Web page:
Another reason that we thought, having a web-based development tool would be pretty powerful. So we have already got — when we launched WaveMaker, we already had a very, very powerful web application that we had developed with it. So it’s a little, the dog eating the dog food kind of thing.

You can build your application running a stack on your computer or you can go to, see the exact same thing running in the cloud; in this case Amazon, and build your application there.

Michael Coté: One of the interesting things that I am kind of hopeful that the cloud will pick up the slack on is, I guess we used to call it, like, Rapid Application Development or RAD or line of business apps, but having a bunch of little smaller applications, that to your point, are not like a huge expedition that you go out there and do.

I wonder if that theory of the cloud enabling that kind of smaller app development, do you see that playing out kind of —

Chris Keene: Yeah. I mean, I think, again, it comes back to the Mount Everest thing. If in order to climb a mountain it’s going to cost me $250,000, no matter the size of the mountain, well, then I am going to tend to do a lot — I am going to tend to do a lot more every time I get that thing together.

So IT doesn’t build “apps,” IT builds applications, and the reason for that is, it costs so much for them to get out of bed in the morning, that it’s not worthwhile to get out of the bed to move around a few thing, I have got to do something really big and really meaningful in order to justify the cost, just for them to do anything.

And so what we are really trying to get towards, and you were actually giving this example earlier, is mobile apps. We have the notion now that I have got a mobile app to figure out where the nearest gas station is, and I have got a different mobile app to tell me how to get to my friends’ houses, and a different mobile app — we might have ten different mobile apps that have to do with location.

Well, the way enterprise IT works is, they are going to get together all the requirements, they are going to put together a very heavyweight project and team, and really solve this location issue once and for all. And it costs so much that nobody can afford to go back and revisit that for another five or ten years.

Whereas realistically, the first month this thing is in production people are saying, you know, this actually isn’t the way I want it to work, I need a button over here, I need to do it a little bit different. But of course nobody can do that, because the Sherpas are all gone, they have gone home, and we have got our trophies standing on our bookshelf and whatnot.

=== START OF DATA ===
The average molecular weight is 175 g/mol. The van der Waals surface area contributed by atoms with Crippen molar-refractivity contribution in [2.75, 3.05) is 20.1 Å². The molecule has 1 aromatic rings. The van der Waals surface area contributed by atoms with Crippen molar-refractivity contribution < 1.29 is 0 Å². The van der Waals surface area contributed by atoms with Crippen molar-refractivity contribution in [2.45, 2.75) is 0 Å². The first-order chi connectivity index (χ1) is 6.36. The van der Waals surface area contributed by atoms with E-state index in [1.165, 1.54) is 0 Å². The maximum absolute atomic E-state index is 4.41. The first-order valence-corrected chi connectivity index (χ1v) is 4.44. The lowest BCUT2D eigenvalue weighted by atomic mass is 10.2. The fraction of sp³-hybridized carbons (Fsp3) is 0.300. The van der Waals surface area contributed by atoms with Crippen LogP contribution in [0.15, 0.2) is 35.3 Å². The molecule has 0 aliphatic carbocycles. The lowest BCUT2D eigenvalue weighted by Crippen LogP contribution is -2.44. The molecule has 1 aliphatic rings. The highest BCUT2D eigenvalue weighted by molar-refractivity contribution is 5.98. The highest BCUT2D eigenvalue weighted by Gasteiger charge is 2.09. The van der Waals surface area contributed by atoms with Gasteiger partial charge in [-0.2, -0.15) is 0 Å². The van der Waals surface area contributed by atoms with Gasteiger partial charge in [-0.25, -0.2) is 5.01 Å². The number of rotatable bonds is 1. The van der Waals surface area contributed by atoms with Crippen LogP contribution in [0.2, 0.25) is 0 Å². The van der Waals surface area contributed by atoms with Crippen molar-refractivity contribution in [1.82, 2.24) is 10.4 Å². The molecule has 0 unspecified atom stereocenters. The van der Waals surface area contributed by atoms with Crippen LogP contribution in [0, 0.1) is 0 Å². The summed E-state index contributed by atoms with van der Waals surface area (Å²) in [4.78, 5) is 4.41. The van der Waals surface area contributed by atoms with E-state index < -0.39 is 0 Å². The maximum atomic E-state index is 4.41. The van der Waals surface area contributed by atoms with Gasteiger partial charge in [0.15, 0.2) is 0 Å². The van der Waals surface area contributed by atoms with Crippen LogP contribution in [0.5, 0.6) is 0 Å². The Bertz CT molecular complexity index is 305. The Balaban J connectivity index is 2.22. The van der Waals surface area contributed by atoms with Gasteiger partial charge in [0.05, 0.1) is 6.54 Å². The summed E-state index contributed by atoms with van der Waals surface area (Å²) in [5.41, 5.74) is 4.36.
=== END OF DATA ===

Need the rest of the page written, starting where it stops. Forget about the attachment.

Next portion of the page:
Michael Coté: You can sort of have quick and dirty apps if you want, and you can have the more long running ones, but that is like one of the unfortunate things that perfecting IT has kind of evolved into is, it’s very concreted in there. It seems like change is not always the ideal thing, the feature that you want to offer.

Chris Keene: Well, it’s weird too, there is kind of two types of IT; there is the infrastructure IT, which has been focused on doing Service Oriented Infrastructures and really getting the databases cleaned and whatnot, and that part of IT fits perfectly with this idea of apps. The basic services are there.

The problem is, there is no easy development tool sitting on the other side to consume those services. So it turns out, IT built all of this great infrastructure, but then it was so complicated to access it, that the only people that could access it and build apps on it was IT themselves, and so they were never really able to get the benefits of it.

Michael Coté: That’s something you were discussing earlier that reminded me of a funny cartoon of — I think it was a 4-panel cartoon where there was this dead horse that had SOA on it. And I don’t know if you have seen that one. And there’s these few people discussing whether you are going to put it, and then of course the joke is, “well, hide it in the cloud.”